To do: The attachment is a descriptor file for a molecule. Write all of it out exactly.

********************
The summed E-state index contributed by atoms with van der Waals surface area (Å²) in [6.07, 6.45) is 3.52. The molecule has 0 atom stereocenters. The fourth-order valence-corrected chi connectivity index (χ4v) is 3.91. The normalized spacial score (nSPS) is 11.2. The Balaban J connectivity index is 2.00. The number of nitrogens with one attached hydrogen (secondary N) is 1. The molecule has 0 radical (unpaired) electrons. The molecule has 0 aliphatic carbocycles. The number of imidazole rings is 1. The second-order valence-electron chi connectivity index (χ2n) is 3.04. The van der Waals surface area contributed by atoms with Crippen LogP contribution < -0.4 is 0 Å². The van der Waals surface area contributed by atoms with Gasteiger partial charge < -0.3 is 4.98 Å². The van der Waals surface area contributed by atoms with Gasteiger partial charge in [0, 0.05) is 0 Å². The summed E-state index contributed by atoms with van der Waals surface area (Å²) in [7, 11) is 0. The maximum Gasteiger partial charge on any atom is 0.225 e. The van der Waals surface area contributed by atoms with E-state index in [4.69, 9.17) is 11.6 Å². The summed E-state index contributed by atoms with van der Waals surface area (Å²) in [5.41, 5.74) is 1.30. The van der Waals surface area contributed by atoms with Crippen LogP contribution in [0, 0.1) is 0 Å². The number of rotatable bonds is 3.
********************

The summed E-state index contributed by atoms with van der Waals surface area (Å²) in [6.07, 6.45) is 3.52. The molecule has 0 atom stereocenters. The fourth-order valence-corrected chi connectivity index (χ4v) is 3.91. The normalized spacial score (nSPS) is 11.2. The Balaban J connectivity index is 2.00. The number of nitrogens with one attached hydrogen (secondary N) is 1. The molecule has 0 radical (unpaired) electrons. The molecule has 0 aliphatic carbocycles. The number of imidazole rings is 1. The second-order valence-electron chi connectivity index (χ2n) is 3.04. The van der Waals surface area contributed by atoms with Crippen LogP contribution < -0.4 is 0 Å². The van der Waals surface area contributed by atoms with Gasteiger partial charge < -0.3 is 4.98 Å². The van der Waals surface area contributed by atoms with Gasteiger partial charge in [0, 0.05) is 0 Å². The summed E-state index contributed by atoms with van der Waals surface area (Å²) in [7, 11) is 0. The maximum Gasteiger partial charge on any atom is 0.225 e. The van der Waals surface area contributed by atoms with E-state index in [4.69, 9.17) is 11.6 Å². The summed E-state index contributed by atoms with van der Waals surface area (Å²) in [5.41, 5.74) is 1.30. The van der Waals surface area contributed by atoms with Crippen LogP contribution in [0, 0.1) is 0 Å². The number of rotatable bonds is 3.